Monday PM - April 29, 2019

jpg Opinion

The Income Tax: A Way Out By Ghert Abbott - We should all be very grateful to Representative Dan Ortiz for his efforts to compel a straight answer from the Governor during the April 8th public meeting. Representative Ortiz pointed out that the Governor was being “disingenuous” in claiming his administration’s budget had no taxes, when it essentially necessitated local tax increases due to cost shifting from the state to local governments.

Governor Dunleavy’s reply: “No, we’re not proposing taxes at the state level, but will the local municipalities have to ponder additional taxes? Yes they will.”

And with that the Governor gave the game away; Dunleavy is all for taxation, provided it is the most geographically unequal and socially unfair taxation imaginable. While attention has naturally focused on the existential threat that the combination of AMHS elimination, Medicaid cuts, public education cuts, and state university cuts would pose to our town, this is the long term danger. - More...
Monday PM - April 29, 2019

jpg Opinion

KCCB Collage II Concert By Judith Green - Well, another great evening of music from our own talented community members. Last week end it was 3 in 1: Ketchikan Community Chorus (Director Steve Kinney) with Ketchikan Orchestra Project(Director Jeff Karlson and Deidra Nuss) and Ketchikan Community Band (Director Roy McPherson).

This week end it was the KCCB - Ketchikan Community Concert Band under Roy McPherson.

A wonderful evening with a continuum of music all around the ballroom. The Ted Ferry Civic Center was lovely. Every wall in the ballroom had information about pieces to be played with pictures, hand made quilts, history. The tables were assigned with classical composer names and had decorative hand made lights; hand made soap from AURORA Soap Magic (a local artisan) all about The Man In Ice; and a fortune teller cube with 4 of the pieces that were played along with some notes about the music. - More...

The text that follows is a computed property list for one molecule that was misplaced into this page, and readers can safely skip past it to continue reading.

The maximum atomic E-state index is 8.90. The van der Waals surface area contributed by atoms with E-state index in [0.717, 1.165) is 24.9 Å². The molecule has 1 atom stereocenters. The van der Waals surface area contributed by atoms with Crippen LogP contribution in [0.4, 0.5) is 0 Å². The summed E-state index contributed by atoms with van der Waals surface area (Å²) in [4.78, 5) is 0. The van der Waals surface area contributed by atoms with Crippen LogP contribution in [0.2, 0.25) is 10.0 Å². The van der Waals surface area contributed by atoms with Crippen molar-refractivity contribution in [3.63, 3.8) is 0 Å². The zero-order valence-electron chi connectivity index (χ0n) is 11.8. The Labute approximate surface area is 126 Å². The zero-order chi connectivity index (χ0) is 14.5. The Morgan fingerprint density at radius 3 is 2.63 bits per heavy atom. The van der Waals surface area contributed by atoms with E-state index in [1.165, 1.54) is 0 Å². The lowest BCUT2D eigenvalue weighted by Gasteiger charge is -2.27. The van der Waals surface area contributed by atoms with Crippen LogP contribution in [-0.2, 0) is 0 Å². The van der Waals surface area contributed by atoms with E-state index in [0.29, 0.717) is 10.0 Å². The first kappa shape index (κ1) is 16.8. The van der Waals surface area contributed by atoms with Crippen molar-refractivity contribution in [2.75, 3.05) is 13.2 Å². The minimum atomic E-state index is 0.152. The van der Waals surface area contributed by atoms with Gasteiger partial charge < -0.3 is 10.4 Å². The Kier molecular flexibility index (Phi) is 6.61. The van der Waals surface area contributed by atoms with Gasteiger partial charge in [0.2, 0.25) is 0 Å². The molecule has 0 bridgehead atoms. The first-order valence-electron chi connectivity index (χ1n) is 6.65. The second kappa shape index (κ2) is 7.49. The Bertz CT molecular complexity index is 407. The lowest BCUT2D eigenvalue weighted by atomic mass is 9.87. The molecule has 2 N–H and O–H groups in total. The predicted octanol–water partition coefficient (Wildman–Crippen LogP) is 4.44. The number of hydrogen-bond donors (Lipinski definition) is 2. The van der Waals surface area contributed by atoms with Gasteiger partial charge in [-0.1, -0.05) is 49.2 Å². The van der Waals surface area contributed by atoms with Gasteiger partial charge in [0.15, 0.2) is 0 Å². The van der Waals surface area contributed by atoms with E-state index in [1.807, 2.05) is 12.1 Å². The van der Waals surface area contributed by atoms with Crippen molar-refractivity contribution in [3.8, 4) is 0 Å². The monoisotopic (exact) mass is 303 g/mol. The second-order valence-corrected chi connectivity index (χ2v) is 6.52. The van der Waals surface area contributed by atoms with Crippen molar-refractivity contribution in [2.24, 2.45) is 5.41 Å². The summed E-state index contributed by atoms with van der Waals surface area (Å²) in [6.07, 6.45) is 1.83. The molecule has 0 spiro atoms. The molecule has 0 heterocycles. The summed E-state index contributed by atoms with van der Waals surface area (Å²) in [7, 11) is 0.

Monday PM - April 29, 2019

jpg Opinion

Lisa Murkowski's Nuclear energy plan By Robert Rice - My god, do we need our own mini Fukishima? She said "the only alternate energy source available in Alaska is Hydro power." No wind or sun available here? Also ended by saying how good this would be for oil and mining operations. (Could this be the reason for this idea?)

I can see the temporary solution to rural energy projects, until it becomes a mini disaster. What about Earthquakes? Also we have NO current permanent solution to nuclear waste disposal. Seems an irresponsible idea. - More...
Monday PM - April 29, 2019

jpg Opinion

Ode To Joy By Judith Green - This past weekend, April 20, Ketchikan was invited to hear the beautiful musical sounds of Beethoven, Rutter, Chilcott and Marcello. Some of these composers may not be well known, but the sounds invoked were good to consider as we listened and learned.

What a wonderful collaboration between the Ketchikan Community Chorus/KCC, the Ketchikan Concert Band/KCB (an ensemble part of the Ketchikan Community Concert Band/KCCB), and Ketchikan Orchestra Project/KOP.

Ktn is indeed a favored community to have at the helm of these 3 musical groups the professional musical talent of Steve Kinney, Roy McPherson, and Jeff Karlson with Deidra Nuss. We hope they will consider coming together again. - More...
Monday PM - April 29, 2019